The abortion chain Planned Parenthood is spending its biggest amount yet to back Pennsylvania Gov. Tom Wolf for re-election.
NPR Pittsburgh reports the pro-abortion PAC plans to spend $2.5 million to support Wolf, the largest amount it has ever spent on any state midterm race.
With pro-life majorities in both state houses, the abortion industry is desperate to keep the pro-abortion governor in office. Sari Stevens, executive director of Planned Parenthood Pennsylvania Advocates, told NPR that Wolf has been the backstop against pro-life legislation in Pennsylvania.
“We need to turn our legislature into a body that supports reproductive rights and health,” Stevens said.
Wolf has stopped several strongly supported pro-life bills from becoming law, including a bill to prohibit late-term abortions after 20 weeks. Late-term abortion bans have strong public support, and the United States is one of only seven countries that allow elective abortions after 20 weeks, a fact confirmed by the Washington Post fact checker.
His veto also stopped legislation that would have prohibited brutal dismemberment abortions that tear nearly fully formed unborn babies limb from limb while their hearts are beating.
More recently, Wolf said he also would veto a bill to prohibit discriminatory abortions on unborn babies with Down syndrome. Under current Pennsylvania law, a woman can have an abortion before 24 weeks of pregnancy for any reason except sex selection. State House Bill 2050 would expand that exception to include a prenatal diagnosis of Down syndrome.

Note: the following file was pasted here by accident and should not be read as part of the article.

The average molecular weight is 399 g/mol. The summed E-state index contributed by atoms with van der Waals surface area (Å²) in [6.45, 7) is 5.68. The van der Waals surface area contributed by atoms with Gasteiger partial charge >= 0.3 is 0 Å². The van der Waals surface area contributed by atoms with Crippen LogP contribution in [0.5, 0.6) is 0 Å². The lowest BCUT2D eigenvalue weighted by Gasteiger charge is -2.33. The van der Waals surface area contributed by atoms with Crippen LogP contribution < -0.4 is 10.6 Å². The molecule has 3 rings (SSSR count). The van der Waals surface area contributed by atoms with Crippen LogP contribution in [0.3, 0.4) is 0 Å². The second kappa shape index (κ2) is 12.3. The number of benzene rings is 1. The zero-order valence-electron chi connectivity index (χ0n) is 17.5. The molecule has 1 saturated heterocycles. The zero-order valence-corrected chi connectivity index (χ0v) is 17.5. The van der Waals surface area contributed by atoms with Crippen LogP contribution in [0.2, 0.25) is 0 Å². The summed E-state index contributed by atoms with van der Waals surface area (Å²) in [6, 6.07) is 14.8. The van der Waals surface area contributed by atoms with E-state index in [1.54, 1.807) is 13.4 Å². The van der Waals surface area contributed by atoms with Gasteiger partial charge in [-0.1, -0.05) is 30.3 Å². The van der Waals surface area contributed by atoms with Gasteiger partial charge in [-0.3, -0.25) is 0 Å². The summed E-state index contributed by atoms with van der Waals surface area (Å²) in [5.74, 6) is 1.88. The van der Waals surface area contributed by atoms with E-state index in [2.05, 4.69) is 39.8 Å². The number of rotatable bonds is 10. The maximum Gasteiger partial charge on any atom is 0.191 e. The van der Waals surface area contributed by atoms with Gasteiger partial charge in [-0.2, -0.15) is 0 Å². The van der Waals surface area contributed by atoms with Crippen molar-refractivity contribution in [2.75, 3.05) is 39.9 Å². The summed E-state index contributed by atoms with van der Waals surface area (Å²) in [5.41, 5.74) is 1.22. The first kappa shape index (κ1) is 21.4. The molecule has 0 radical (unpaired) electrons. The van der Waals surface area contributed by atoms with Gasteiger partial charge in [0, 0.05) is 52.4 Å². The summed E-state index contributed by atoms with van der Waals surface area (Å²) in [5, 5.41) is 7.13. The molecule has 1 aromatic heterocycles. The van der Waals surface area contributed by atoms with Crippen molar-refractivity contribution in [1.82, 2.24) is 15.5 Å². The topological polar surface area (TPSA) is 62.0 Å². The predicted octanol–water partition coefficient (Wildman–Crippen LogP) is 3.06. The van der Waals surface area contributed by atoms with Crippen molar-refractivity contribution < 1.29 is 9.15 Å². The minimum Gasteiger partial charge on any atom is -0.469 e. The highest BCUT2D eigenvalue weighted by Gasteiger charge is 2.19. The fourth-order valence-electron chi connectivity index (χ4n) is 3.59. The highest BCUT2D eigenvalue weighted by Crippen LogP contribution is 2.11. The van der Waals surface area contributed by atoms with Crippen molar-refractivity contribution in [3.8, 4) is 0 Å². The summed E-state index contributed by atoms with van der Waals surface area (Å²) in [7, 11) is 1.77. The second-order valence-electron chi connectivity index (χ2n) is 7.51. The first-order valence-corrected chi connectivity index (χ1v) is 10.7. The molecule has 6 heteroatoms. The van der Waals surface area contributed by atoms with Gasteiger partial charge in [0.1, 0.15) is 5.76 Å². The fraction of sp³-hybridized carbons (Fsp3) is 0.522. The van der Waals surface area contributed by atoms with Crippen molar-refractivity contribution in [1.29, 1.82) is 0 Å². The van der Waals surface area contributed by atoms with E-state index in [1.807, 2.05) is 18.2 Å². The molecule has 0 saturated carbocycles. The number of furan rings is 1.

His Republican challenger state Sen. Scott Wagner is pro-life, and has a 100-percent pro-life voting record in the state Senate.
Planned Parenthood admitted that it is focusing on the governor because it won’t win pro-abortion majorities in the state House or Senate.
According to the report:
Stevens says a portion of the $2.5 million will go into door-knocking in the state legislative districts where Planned Parenthood-backed candidates are running.
“We’re hoping to win one or two, potentially three [state] Senate districts where we’ll have a pro-choice member replace an anti-choice member,” Stevens said. “And somewhere in the ballpark of about 10 House districts. That’s not going to get us to a pro-choice majority, but it’s a very good start.”
Wolf, who used to volunteer at a Planned Parenthood abortion clinic, has maintained a close relationship with the largest abortion provider in America. He has made frequent visits to Planned Parenthood facilities, and, early in his administration, appointed one of the abortion group’s board members as his chief of staff.
The AP described him as a “staunch supporter of abortion rights.”
In contrast, his Republican challenger has voted consistently in favor of pro-life legislation. Wagner said he would support the Down syndrome protection law and other pro-life legislation.